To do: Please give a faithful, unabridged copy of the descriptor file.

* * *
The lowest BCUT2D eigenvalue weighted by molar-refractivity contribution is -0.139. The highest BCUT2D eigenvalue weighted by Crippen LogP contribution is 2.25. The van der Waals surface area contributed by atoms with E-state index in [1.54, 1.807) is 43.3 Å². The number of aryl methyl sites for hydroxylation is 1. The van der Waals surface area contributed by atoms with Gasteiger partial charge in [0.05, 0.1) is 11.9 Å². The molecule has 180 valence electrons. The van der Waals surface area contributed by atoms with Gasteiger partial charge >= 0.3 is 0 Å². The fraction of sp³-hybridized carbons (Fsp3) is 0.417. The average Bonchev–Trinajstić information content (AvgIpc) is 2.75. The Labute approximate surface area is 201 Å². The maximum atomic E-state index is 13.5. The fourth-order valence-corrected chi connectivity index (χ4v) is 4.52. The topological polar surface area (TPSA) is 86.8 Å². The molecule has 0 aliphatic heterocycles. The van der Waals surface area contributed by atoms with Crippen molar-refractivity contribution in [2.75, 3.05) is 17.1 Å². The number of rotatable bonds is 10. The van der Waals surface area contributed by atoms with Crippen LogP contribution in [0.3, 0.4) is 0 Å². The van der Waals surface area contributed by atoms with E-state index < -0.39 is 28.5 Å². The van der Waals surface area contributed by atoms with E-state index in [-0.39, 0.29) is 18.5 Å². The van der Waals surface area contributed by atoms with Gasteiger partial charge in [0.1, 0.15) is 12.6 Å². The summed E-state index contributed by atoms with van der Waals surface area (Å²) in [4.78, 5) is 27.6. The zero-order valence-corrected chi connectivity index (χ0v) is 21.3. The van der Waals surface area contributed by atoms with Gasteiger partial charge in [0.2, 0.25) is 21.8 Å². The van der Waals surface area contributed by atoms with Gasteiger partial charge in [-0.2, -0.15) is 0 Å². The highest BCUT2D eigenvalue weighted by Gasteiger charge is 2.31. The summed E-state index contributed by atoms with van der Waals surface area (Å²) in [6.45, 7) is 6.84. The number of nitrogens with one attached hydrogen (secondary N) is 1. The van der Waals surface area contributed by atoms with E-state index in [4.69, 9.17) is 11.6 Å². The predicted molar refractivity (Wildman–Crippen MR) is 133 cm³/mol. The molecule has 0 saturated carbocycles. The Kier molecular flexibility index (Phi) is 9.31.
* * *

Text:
The lowest BCUT2D eigenvalue weighted by molar-refractivity contribution is -0.139. The highest BCUT2D eigenvalue weighted by Crippen LogP contribution is 2.25. The van der Waals surface area contributed by atoms with E-state index in [1.54, 1.807) is 43.3 Å². The number of aryl methyl sites for hydroxylation is 1. The van der Waals surface area contributed by atoms with Gasteiger partial charge in [0.05, 0.1) is 11.9 Å². The molecule has 180 valence electrons. The van der Waals surface area contributed by atoms with Gasteiger partial charge >= 0.3 is 0 Å². The fraction of sp³-hybridized carbons (Fsp3) is 0.417. The average Bonchev–Trinajstić information content (AvgIpc) is 2.75. The Labute approximate surface area is 201 Å². The maximum atomic E-state index is 13.5. The fourth-order valence-corrected chi connectivity index (χ4v) is 4.52. The topological polar surface area (TPSA) is 86.8 Å². The molecule has 0 aliphatic heterocycles. The van der Waals surface area contributed by atoms with Crippen molar-refractivity contribution in [2.75, 3.05) is 17.1 Å². The number of rotatable bonds is 10. The van der Waals surface area contributed by atoms with Crippen LogP contribution in [0.3, 0.4) is 0 Å². The van der Waals surface area contributed by atoms with E-state index < -0.39 is 28.5 Å². The van der Waals surface area contributed by atoms with E-state index in [-0.39, 0.29) is 18.5 Å². The van der Waals surface area contributed by atoms with Gasteiger partial charge in [0.1, 0.15) is 12.6 Å². The summed E-state index contributed by atoms with van der Waals surface area (Å²) in [4.78, 5) is 27.6. The zero-order valence-corrected chi connectivity index (χ0v) is 21.3. The van der Waals surface area contributed by atoms with Gasteiger partial charge in [0.2, 0.25) is 21.8 Å². The van der Waals surface area contributed by atoms with Gasteiger partial charge in [-0.2, -0.15) is 0 Å². The highest BCUT2D eigenvalue weighted by Gasteiger charge is 2.31. The summed E-state index contributed by atoms with van der Waals surface area (Å²) in [6.45, 7) is 6.84. The number of nitrogens with one attached hydrogen (secondary N) is 1. The van der Waals surface area contributed by atoms with E-state index in [4.69, 9.17) is 11.6 Å². The predicted molar refractivity (Wildman–Crippen MR) is 133 cm³/mol. The molecule has 0 saturated carbocycles. The Kier molecular flexibility index (Phi) is 9.31.